Employment Contracts

Woman Signing An Employment Contract

Your contract of employment is a legally binding document that sets out all the specifics of your conditions of work; your pay rate and working hours for example, as well as any number of more intricate details. 

Your contract may give you benefits over and above those offered by your employment rights (such as extra sick pay or holiday), or it may entitle you to simply the legal minimum. For this, and other reasons, it is of course of vast importance that you make sure to read over your contract carefully before signing.

The details of each contract naturally vary from employer to employer, and also differ depending on the type of work, be it full or part time, or freelance for example.

Contractual disagreements

Should you, as an employee, find a problem with any of the terms contained in the contract, the first port of call should be to try to resolve it internally (that is, talk it over with your employer). However, if this does not lead to a solution, the Advisory, Conciliation and Arbitration Services (ACAS) are there to help and will be able to offer significant advice and assistance, as will a relevant trade union official.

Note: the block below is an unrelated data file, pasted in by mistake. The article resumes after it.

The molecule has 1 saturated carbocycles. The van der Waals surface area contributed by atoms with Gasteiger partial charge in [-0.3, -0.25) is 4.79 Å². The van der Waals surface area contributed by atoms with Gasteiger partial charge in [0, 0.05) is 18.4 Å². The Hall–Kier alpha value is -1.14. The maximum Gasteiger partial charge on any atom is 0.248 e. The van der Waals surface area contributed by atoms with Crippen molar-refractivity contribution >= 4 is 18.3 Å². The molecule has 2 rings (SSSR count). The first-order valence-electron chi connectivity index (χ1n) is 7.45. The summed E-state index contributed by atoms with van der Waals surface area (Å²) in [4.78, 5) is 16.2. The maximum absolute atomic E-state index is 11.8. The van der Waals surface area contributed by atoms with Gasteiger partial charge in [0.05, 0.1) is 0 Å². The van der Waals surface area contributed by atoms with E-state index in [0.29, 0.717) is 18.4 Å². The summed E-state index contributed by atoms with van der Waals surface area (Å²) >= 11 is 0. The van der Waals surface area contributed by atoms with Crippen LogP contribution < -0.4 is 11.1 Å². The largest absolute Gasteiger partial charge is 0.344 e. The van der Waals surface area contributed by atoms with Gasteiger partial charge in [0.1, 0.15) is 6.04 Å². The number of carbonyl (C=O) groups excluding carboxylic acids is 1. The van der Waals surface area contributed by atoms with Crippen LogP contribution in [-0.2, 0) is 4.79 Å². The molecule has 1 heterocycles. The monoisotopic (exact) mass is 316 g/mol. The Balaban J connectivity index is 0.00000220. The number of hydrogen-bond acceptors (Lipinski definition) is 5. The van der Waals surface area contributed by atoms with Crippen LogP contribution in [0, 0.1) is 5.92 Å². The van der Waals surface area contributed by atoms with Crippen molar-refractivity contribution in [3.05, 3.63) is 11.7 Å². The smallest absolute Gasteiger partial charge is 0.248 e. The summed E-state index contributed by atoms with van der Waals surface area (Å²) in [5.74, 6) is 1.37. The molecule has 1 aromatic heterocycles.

If none of these avenues lead to a satisfactory result, it is worth taking the claim to an Employment Tribunal.

Contract for services

One form of contractual agreement between employee and employer is a 'contract for services', by which the employee is essentially self employed and providing a service for the employer, rather than being in full employment under the countersignatory (ie the employer). This is often the sort of contract under which an agency worker will operate and for a freelance worker, this can take the form of a verbal contract. 

New employment

When beginning new employment, the employee must be provided with a standard or revised contact within two months of the start date. This contract can be verbal, but in most cases is written, and if so, it must be signed and dated by both employee and employer in two forms, one retained by each party. If the employment is through an agency, then a third copy is needed, which is kept in the employers file with said agency or organisation.

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